Market Pricing of Political Risk: Evidence from the Property-Liability Insurance Industry
Journal of Insurance Issues, Vol. 31, No. 2, pp. 98-119, 2008
22 Pages Posted: 24 Apr 2009
Date Written: December 1, 2008
On September 14, 2005, a press report announced the Mississippi Attorney General’s intention to file a suit against the insurance industry forcing homeowners’ insurers to pay flood damage claims despite the standard water damage exclusion. This increase in uncertainty regarding whether insurance contracts would be upheld in Mississippi resulted in an increase in political risk. We use an event study methodology to measure the equity market’s reaction to this change in political risk. We find negative and significant average abnormal returns on the announcement date for insurers that wrote policies in Mississippi, amounting to an estimated average loss in market value of approximately $225 million. By contrast, insurers with no Mississippi exposure experienced insignificant abnormal returns. We do not, however, find a significant relationship between our continuous proxy for exposure extent and abnormal returns. Our results provide some evidence suggesting that political risk is rationally priced by equity market participants.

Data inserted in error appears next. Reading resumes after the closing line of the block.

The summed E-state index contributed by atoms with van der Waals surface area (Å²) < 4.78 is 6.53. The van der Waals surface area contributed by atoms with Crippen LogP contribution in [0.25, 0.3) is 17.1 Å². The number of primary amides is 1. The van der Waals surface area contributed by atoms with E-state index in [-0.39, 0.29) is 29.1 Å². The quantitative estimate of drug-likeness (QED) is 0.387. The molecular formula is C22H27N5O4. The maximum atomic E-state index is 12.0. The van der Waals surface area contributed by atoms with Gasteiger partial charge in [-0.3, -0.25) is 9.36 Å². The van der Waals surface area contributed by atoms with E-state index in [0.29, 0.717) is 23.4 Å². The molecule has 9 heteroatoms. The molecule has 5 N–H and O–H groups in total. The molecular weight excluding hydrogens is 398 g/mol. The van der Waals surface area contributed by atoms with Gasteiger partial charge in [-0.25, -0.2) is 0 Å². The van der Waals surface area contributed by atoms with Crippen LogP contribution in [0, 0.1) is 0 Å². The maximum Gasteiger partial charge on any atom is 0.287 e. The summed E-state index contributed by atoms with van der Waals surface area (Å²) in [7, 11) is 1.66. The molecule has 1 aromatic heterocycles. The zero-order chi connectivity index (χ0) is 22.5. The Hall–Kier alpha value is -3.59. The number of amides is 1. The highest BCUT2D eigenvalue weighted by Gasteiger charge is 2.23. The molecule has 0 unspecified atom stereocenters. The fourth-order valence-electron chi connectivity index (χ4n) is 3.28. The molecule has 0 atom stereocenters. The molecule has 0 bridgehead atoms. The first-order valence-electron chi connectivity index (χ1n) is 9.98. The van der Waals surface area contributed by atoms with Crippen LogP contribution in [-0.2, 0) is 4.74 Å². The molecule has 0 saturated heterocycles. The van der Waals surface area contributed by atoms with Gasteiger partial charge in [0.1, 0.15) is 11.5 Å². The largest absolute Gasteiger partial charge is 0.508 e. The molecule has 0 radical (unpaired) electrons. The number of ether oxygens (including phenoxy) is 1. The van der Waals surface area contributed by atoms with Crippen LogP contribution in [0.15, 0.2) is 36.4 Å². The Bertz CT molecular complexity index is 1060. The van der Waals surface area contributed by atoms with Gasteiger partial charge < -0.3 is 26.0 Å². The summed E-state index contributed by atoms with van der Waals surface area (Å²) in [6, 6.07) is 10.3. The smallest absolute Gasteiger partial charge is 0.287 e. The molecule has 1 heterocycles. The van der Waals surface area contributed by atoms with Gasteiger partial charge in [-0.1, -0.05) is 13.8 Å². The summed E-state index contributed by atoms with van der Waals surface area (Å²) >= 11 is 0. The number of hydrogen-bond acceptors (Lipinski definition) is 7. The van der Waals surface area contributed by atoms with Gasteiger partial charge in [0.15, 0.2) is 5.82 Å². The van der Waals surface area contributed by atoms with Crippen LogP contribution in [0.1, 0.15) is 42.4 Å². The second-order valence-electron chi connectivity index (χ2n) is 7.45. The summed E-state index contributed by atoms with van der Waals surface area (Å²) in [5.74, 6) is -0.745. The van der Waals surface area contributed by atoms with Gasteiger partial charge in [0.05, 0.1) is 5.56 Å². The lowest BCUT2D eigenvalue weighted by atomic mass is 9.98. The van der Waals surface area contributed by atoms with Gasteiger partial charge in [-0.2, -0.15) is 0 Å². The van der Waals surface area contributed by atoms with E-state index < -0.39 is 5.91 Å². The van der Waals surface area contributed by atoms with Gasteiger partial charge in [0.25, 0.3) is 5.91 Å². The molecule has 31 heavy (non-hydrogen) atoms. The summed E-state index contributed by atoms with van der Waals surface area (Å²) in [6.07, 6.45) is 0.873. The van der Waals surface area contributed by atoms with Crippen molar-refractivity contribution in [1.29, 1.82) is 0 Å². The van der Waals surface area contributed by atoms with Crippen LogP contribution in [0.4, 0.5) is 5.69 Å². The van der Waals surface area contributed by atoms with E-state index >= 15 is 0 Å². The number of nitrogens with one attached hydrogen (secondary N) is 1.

Keywords: Political risk, event study, Hurricane Katrina
JEL Classification: G14, G22, G28
Suggested Citation: Suggested Citation